which works out to 188.
I knew I couldn't stay up all day and avoid the landing. I flew a wide
360-degree overhead pattern, coming downwind at 100 mph and base at
90. It had taken me forever to get into the pattern, because power
off, at 85 mph, I was only showing about 380 fpm descent. I was beginning
to wonder about getting down before lunch. Les had said the gear worked
like spoilers, and when I dropped it, I saw what he meant. With gear
and flaps down I had to use just a tad of power to fight the wind as
I turned final for the taxiway we were using the land. (It was smoother
than the runway.)
The pitch stability came in handy for holding 85 right
on the money as I jockeyed the power just a little to stay on glide path.
I kept reminding myself what the view over the nose in the trainer had
looked like as I came closer to the ground. The wind tried to goggle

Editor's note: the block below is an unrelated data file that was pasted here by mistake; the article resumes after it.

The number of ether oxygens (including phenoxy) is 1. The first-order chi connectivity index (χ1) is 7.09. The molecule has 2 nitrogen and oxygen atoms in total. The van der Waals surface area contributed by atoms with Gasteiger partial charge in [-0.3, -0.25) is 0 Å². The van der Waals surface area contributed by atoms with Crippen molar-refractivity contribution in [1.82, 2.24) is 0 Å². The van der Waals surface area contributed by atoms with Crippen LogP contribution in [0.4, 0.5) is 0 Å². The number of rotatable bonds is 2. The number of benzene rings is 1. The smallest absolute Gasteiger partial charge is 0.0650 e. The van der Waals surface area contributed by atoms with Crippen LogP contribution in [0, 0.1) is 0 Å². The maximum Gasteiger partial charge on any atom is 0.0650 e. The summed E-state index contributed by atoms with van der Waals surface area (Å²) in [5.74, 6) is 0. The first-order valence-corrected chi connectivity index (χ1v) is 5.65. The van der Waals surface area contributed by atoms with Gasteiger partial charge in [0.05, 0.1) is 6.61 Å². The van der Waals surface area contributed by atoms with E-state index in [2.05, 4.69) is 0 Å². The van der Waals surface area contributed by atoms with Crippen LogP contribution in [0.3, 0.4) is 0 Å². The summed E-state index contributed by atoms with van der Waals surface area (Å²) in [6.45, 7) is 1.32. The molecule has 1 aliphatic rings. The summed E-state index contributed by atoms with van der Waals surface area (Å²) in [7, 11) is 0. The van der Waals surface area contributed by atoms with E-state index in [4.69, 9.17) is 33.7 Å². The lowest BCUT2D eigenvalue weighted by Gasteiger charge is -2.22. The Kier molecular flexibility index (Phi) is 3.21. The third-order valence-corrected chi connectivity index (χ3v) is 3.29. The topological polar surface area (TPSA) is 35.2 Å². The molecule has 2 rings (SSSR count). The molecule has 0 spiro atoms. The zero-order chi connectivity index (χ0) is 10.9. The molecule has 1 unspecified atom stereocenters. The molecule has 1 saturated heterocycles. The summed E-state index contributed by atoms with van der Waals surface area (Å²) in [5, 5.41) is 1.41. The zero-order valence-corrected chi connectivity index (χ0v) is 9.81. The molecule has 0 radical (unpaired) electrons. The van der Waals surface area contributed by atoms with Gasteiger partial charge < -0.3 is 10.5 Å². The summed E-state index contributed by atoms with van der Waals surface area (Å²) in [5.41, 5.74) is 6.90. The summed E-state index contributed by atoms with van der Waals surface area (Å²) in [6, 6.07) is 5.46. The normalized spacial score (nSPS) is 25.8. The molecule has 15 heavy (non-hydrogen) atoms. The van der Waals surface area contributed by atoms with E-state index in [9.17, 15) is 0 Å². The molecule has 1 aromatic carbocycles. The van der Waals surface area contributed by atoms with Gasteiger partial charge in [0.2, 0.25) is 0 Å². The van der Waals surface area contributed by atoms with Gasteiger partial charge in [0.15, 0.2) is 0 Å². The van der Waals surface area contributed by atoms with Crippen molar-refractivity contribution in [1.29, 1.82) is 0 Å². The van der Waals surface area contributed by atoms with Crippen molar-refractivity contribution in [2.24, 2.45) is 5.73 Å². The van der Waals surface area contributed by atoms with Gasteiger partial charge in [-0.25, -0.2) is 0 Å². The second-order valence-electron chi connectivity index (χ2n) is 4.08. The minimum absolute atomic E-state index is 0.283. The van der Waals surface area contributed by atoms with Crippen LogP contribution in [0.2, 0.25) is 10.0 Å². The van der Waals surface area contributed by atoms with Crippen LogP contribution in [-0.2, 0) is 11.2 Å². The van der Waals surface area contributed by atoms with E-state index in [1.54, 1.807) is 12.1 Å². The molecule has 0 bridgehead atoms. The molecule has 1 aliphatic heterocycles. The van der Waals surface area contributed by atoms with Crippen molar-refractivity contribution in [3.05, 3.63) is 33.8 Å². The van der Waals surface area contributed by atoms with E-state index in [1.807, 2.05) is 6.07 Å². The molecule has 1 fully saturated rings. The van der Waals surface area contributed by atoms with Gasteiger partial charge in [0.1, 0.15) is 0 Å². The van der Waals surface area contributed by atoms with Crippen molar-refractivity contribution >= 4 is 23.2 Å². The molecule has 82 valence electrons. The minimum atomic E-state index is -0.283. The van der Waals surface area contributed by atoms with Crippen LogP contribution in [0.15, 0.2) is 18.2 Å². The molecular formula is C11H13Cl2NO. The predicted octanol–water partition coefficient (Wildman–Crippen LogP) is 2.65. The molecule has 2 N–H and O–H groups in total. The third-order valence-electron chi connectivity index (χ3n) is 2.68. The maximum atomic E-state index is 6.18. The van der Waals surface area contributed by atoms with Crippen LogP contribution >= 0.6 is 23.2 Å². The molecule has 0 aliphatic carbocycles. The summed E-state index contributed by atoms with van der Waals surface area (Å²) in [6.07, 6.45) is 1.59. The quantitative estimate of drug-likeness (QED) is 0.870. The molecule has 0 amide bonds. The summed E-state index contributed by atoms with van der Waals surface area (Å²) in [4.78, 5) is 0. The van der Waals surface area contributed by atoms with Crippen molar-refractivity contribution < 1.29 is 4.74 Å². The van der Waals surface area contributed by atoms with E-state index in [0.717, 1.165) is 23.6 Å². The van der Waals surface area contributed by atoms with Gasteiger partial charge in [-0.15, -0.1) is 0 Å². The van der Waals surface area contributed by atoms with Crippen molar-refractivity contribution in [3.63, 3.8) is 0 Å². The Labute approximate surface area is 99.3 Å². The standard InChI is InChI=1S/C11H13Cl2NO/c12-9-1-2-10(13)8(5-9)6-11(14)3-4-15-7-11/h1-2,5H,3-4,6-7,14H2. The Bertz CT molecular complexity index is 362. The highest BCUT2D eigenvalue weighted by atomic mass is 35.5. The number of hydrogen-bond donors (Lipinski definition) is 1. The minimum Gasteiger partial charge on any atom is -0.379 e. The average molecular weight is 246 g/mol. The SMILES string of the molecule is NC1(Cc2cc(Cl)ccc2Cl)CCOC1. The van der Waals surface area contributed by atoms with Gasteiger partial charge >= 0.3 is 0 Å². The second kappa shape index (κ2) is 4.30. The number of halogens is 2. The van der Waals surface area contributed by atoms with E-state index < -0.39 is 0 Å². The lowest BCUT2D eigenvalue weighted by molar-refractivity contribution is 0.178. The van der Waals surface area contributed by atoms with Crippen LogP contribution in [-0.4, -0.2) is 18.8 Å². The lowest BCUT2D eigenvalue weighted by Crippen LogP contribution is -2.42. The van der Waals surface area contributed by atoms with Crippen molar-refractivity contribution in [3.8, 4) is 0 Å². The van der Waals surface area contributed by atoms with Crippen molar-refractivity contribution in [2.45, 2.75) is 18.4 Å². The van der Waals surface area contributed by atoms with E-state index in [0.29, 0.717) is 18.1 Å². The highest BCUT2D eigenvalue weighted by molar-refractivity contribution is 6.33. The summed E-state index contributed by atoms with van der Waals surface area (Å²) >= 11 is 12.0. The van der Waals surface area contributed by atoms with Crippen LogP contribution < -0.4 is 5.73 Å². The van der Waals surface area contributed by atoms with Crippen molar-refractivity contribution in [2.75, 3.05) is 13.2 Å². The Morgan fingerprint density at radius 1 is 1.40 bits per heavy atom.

me around but a tweak here and a tweak there kept everything perfectly
As the pavement started to get closer, I gently (very gently)
started to flare. The second I moved the nose, the airplane stopped coming
down. So, I relaxed a bit and started feeling for the ground. Lower.
Lower. Lower. Suddenly I knew I was only a foot or so off and I started
a game with the wind. I tried to hold the airplane up as the wind tried
to bat me around. Plunk, and the mains were on. I tried to hold the nose
gear up, but the flaps were too much for it and it dropped onto the pavement
anyway. We were on the ground at around 60 mph. The roll out was easy
to control with the rudder and I didn't need to use the brake at all
until I was ready to turn into the parking area.